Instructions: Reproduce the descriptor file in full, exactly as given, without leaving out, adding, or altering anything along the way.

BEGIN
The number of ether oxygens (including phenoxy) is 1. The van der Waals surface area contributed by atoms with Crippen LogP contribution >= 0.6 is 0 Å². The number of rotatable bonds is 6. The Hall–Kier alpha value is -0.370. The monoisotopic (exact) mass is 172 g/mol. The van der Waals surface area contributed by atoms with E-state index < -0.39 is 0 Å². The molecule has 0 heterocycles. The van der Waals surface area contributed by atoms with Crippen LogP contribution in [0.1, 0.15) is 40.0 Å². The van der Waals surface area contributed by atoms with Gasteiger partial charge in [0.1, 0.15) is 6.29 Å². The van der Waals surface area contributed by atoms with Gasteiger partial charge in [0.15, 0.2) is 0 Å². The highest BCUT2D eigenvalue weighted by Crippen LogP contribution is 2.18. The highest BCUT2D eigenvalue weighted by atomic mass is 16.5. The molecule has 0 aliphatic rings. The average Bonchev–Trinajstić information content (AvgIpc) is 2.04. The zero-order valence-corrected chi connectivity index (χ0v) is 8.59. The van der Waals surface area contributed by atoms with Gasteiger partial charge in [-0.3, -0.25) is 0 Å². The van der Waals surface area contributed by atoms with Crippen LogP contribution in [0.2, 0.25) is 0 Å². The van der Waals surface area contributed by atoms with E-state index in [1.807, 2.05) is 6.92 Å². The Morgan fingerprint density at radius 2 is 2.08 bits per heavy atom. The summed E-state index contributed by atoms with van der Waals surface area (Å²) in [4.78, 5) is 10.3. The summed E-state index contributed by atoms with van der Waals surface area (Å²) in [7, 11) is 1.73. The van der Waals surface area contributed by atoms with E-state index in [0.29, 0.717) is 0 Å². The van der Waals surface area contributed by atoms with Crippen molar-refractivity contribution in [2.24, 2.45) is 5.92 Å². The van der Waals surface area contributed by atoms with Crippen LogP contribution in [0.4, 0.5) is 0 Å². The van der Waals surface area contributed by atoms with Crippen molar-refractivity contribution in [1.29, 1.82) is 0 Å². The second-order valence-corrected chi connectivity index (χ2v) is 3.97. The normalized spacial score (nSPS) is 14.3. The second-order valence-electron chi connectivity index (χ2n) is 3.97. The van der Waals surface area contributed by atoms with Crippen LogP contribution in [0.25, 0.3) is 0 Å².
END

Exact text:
The number of ether oxygens (including phenoxy) is 1. The van der Waals surface area contributed by atoms with Crippen LogP contribution >= 0.6 is 0 Å². The number of rotatable bonds is 6. The Hall–Kier alpha value is -0.370. The monoisotopic (exact) mass is 172 g/mol. The van der Waals surface area contributed by atoms with E-state index < -0.39 is 0 Å². The molecule has 0 heterocycles. The van der Waals surface area contributed by atoms with Crippen LogP contribution in [0.1, 0.15) is 40.0 Å². The van der Waals surface area contributed by atoms with Gasteiger partial charge in [0.1, 0.15) is 6.29 Å². The van der Waals surface area contributed by atoms with Gasteiger partial charge in [0.15, 0.2) is 0 Å². The highest BCUT2D eigenvalue weighted by Crippen LogP contribution is 2.18. The highest BCUT2D eigenvalue weighted by atomic mass is 16.5. The molecule has 0 aliphatic rings. The average Bonchev–Trinajstić information content (AvgIpc) is 2.04. The zero-order valence-corrected chi connectivity index (χ0v) is 8.59. The van der Waals surface area contributed by atoms with Gasteiger partial charge in [-0.3, -0.25) is 0 Å². The van der Waals surface area contributed by atoms with Crippen LogP contribution in [0.2, 0.25) is 0 Å². The van der Waals surface area contributed by atoms with E-state index in [1.807, 2.05) is 6.92 Å². The Morgan fingerprint density at radius 2 is 2.08 bits per heavy atom. The summed E-state index contributed by atoms with van der Waals surface area (Å²) in [4.78, 5) is 10.3. The summed E-state index contributed by atoms with van der Waals surface area (Å²) in [7, 11) is 1.73. The van der Waals surface area contributed by atoms with E-state index in [0.29, 0.717) is 0 Å². The van der Waals surface area contributed by atoms with Crippen molar-refractivity contribution in [2.24, 2.45) is 5.92 Å². The van der Waals surface area contributed by atoms with Crippen LogP contribution in [0.4, 0.5) is 0 Å². The van der Waals surface area contributed by atoms with Crippen molar-refractivity contribution in [1.29, 1.82) is 0 Å². The second-order valence-corrected chi connectivity index (χ2v) is 3.97. The normalized spacial score (nSPS) is 14.3. The second-order valence-electron chi connectivity index (χ2n) is 3.97. The van der Waals surface area contributed by atoms with Crippen LogP contribution in [0.25, 0.3) is 0 Å².